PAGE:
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There's Always Hope

A diagnosis of breast cancer can be frightening and overwhelming, but it's important to remember that many treatment options exist depending on your type of cancer. Your health and recovery are our top priorities at St. Luke's.

It can be hard to stay positive, but you should never feel alone. We'd like to share some brief stories with you from former patients about their expectations, fears, experiences, and hopes.

Linda's Story

Lindas Story

"Average risk" doesn't mean "no risk."

As an oncology nurse, I have promoted cancer prevention and mammography screening for decades. Even so, it was a total surprise to find an abnormality on my annual mammogram. I'm at average risk, not high risk, so I still didn't believe it would turn out to be breast cancer. But it did. The hardest moment was telling my son, who had lost his father to cancer just three years before. But I made it clear to him that my prognosis was much different because we'd found the cancer early through the mammogram. After two surgeries, chemotherapy, and radiation, I now know first-hand what patients are facing and how it feels. It's made me a better nurse, and an even stronger advocate for routine screening.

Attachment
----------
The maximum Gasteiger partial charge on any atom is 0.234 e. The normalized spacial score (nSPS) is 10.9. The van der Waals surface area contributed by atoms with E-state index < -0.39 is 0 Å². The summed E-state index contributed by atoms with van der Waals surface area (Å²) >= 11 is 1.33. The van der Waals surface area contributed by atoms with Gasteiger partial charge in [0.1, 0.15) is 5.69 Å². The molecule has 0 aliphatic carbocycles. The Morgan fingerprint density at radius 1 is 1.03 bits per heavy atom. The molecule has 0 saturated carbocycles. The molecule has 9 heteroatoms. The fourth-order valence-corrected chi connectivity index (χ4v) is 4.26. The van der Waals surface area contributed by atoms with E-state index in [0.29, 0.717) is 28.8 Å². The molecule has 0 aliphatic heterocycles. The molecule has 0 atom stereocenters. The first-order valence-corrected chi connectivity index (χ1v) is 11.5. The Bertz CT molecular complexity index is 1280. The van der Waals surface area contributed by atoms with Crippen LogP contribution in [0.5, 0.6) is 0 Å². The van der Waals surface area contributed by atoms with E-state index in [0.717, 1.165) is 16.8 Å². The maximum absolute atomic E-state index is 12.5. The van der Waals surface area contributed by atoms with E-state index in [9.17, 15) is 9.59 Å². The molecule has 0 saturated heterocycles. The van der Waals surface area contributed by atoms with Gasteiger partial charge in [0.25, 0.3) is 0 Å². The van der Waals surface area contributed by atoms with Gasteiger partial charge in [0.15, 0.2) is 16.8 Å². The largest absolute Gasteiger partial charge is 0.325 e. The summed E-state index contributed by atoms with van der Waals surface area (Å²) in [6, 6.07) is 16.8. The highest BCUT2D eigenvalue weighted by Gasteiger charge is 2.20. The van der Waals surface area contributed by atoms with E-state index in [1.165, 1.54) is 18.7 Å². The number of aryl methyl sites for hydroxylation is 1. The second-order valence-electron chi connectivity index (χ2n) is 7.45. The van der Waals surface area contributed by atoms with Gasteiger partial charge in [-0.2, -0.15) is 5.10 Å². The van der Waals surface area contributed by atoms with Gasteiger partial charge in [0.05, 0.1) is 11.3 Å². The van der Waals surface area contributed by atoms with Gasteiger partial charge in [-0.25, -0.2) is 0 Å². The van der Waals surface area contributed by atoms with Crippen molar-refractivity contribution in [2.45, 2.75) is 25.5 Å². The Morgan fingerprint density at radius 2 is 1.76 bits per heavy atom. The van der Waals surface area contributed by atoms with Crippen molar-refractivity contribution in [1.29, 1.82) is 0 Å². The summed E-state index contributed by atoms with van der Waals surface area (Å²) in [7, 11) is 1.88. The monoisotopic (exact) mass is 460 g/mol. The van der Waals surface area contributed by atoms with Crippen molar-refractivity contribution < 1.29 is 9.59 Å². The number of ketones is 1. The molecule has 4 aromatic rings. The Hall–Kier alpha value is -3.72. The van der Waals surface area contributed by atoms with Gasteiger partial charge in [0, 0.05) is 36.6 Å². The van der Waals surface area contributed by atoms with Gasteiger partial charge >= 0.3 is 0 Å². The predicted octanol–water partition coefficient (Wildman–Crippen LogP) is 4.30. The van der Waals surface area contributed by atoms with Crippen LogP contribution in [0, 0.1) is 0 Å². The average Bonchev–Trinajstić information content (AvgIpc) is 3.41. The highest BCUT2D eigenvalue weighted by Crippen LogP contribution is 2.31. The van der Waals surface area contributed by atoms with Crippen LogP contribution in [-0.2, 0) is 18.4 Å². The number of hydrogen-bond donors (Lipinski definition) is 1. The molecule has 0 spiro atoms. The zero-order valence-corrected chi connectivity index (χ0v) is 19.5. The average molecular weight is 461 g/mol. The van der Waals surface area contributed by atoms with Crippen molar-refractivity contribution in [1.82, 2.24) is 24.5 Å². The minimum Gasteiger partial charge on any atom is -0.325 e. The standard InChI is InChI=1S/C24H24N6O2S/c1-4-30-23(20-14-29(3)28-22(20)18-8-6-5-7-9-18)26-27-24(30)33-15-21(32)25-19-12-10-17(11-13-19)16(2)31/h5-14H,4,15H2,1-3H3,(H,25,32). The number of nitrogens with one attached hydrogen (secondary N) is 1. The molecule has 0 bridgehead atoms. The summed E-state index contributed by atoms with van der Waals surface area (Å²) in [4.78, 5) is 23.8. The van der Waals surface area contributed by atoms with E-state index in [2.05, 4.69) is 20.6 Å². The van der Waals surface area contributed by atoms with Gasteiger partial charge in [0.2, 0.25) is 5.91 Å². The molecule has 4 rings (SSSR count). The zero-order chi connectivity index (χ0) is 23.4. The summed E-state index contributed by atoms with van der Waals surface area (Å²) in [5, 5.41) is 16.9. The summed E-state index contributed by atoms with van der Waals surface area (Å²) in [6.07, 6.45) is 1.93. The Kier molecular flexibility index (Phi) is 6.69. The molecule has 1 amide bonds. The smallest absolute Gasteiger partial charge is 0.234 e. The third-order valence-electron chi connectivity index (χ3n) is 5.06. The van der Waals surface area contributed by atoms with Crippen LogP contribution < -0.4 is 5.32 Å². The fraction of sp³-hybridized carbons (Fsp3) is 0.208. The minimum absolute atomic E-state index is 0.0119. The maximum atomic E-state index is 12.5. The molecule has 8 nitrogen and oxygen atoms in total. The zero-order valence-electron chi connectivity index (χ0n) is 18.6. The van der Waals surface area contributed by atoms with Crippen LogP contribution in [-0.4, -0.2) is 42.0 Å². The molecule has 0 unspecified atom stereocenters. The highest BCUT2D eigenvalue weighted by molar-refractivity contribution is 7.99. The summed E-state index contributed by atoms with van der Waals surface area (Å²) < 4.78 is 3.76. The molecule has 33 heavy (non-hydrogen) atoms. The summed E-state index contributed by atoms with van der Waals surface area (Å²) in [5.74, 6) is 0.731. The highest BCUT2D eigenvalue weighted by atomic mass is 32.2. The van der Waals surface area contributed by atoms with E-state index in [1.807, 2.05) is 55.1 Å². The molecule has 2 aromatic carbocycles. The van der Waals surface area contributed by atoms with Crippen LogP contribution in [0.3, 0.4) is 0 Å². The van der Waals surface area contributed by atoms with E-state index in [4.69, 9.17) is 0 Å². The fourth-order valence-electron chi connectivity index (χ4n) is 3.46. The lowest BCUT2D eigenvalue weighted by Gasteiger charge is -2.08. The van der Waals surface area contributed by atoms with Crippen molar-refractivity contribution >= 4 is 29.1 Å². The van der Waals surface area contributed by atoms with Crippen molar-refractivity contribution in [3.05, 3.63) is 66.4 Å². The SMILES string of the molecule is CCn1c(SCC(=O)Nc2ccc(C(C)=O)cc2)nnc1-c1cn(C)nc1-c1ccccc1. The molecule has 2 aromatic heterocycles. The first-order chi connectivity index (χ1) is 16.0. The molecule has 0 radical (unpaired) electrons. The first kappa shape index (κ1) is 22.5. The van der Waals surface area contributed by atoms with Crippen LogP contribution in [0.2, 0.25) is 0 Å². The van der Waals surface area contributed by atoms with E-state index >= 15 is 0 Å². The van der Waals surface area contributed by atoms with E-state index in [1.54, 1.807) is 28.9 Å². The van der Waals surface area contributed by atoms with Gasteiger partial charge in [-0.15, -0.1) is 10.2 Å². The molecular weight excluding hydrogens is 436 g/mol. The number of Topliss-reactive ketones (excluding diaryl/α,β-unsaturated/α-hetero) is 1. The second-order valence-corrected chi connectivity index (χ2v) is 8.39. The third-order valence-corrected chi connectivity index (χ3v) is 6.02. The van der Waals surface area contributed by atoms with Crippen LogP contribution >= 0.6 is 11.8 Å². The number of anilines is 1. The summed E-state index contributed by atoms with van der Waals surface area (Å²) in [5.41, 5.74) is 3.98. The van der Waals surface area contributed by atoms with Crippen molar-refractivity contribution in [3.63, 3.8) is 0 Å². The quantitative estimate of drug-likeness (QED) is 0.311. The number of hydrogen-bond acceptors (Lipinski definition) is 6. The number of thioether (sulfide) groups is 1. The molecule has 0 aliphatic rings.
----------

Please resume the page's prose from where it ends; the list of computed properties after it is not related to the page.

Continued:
Toni's Story

Tonis Story

I never thought I'd have cancer.

I never imagined I would be diagnosed with breast cancer. I've always been active and fit, with no family history of breast cancer. But I learned that most women who develop breast cancer have no family history at all. I found the lump when I was showering. It was soft, tender, and sometimes painful, so I thought it probably wasn't cancer. This is a common misconception; many people think cancerous lumps are hard and painless. I completed cancer treatment in less than a year, using exercise, acupuncture, and massage to ease the discomfort, pain, and depression I felt. It was a short journey in some ways, but long in others. It was certainly a journey that changed my life.
Learn more about breast cancer and treatment options at St. Luke's